Traveling to Aldama from Juarez meant jumping on a bus or a relatives’ vehicle (or my own vehicle once I had one) and making the five-hour drive from Juarez to Aldama on a two-lane highway. You’d often be racing the buses and tractor trailers, driving by memorial markers on the side of the road where people died in car accidents.

A memorial in the shape of a cross with floral arrangement on the side of the road with a desert background.

Eventually, you’d arrive in Aldama and let the fun begin. My cousins were there. My friends were there. Summers were some of the best times I had. Christmas was also good, but just a bit cold with short days. There were no deadlines, no real work to be done. Our parents and grandparents took care of everything. Even in our young adult days, it was all about having fun and living without a care in the world. Aldama was our refuge.

“This seems very familiar,” my dad said. “Like I dreamed this would happen to Andrés.”
“It’s not that,” I replied. “It’s nine years to the day since my uncle…”

The weather gets hot during the day starting in April. At night, the temperatures can dip into the forties, but the temperature then rebounds quickly during the day. Sometimes, daytime temperatures can get into the nineties. It’s not too bad, though. There is no humidity to speak of. The sweat evaporates off of you quickly, cooling you off. You get a hell of a tan, though.

Back in 2013, when I was accepted into the “best public health school in the world,” I traveled to Aldama to celebrate with my dad. I had struggled the year before to get in, so we were all quite happy that I finally made it. The years ahead would be rough, but at least I was in. To add to the celebratory mood, one of my cousins had returned from the United States after several years of working there. His father — my uncle — was happy to see his oldest, just like my dad. My uncle threw the biggest party for him, and everyone was invited.

The party was great. There were mariachis, great food, and lots of alcohol. My uncle got sloshed, and his kids were all happy to be back together. Dad and I sat back and watched with joy how happy he was, especially after dad mentioned my uncle had been sad lately. The rest of the weekend was more catching up with everyone, sharing in my recent acceptance into the school of public health, and celebrating the return of my cousin to his hometown.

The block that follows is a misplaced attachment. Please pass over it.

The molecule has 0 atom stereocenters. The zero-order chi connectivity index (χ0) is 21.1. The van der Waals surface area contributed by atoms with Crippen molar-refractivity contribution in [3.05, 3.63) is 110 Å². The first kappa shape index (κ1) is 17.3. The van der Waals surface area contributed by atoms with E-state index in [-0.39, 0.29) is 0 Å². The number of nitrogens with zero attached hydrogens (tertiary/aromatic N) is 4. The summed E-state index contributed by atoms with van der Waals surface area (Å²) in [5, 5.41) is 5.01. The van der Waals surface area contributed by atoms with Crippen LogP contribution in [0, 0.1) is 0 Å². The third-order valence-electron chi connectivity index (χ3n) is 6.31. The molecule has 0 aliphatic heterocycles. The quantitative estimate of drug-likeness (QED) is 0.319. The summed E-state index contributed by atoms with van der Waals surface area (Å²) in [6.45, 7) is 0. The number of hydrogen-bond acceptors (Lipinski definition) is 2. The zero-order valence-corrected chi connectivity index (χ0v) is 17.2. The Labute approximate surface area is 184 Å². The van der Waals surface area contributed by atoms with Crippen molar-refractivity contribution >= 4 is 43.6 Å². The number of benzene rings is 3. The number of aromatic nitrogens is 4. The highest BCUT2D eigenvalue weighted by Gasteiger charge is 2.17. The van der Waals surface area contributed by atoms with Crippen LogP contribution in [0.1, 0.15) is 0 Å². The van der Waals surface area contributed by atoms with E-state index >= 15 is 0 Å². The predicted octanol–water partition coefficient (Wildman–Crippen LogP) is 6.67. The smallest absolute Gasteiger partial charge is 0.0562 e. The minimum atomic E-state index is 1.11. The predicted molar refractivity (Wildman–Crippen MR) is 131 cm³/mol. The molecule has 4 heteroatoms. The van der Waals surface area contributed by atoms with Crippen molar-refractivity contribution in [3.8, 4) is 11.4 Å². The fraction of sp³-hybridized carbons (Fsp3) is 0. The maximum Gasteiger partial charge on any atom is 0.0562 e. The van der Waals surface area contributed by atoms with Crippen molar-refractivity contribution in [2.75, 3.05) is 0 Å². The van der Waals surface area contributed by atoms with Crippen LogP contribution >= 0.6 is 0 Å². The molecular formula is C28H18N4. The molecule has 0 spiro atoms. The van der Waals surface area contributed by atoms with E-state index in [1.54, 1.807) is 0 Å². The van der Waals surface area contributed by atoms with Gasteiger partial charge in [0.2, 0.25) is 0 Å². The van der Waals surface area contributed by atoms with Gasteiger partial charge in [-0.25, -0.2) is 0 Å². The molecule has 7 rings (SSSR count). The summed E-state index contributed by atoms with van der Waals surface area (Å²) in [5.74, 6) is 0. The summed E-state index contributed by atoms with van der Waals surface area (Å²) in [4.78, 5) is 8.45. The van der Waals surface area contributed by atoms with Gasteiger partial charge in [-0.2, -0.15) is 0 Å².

By Monday, it was time to head back to El Paso. I had left a rental car in Presidio, Texas. The plan was for dad to drive me there, and I would then drive to El Paso and fly home. That morning, we visited my uncle before I left. He seemed sadder than usual. My cousin had left to go back to the United States. He would be gone for a while again, and my uncle missed him dearly.

Even as I write this, it is very hard for me to write a detailed account of what happened. Suffice it to say that my uncle attempted suicide that Monday. By Tuesday night, he would be on a ventilator after emergency surgery. I would return to El Paso on Thursday. He would die about a month later. That Monday, dad and I drove the same road on a similarly hot day while chasing the ambulance carrying my uncle.

“If you don’t die a Christian, you won’t get to see him,” she said as my dad looked at the floor and cried.
“I know… I know that,” he replied and cried some more.

The two families that make up my relatives have always been quite religious. The Najeras are Catholic, and devout ones at that. Several of them would take a pilgrimage to Mexico City to visit the basilica there. When Pope John Paul II visited Mexico, it was the highlight of many of their lives. The Padillas are Protestant, belonging to several denominations that span the spectrum of fanaticism. Some are more reasonable than others. Some I like. Others, well…

Protestantism in Chihuahua took time to grow into its own. It had to compete with a very traditional and strong Catholic presence. At first, it attracted the more liberal people who wanted to stray from the strict teachings of the Catholic Church. Later, it began to attract the more conservative folk who thought the Catholic Church was not strong enough to protect certain traditions. This became especially true when Pope Francis took over. He became too liberal for the taste of many, so they flocked to the more conservative Assemblies of God churches which started to pop up.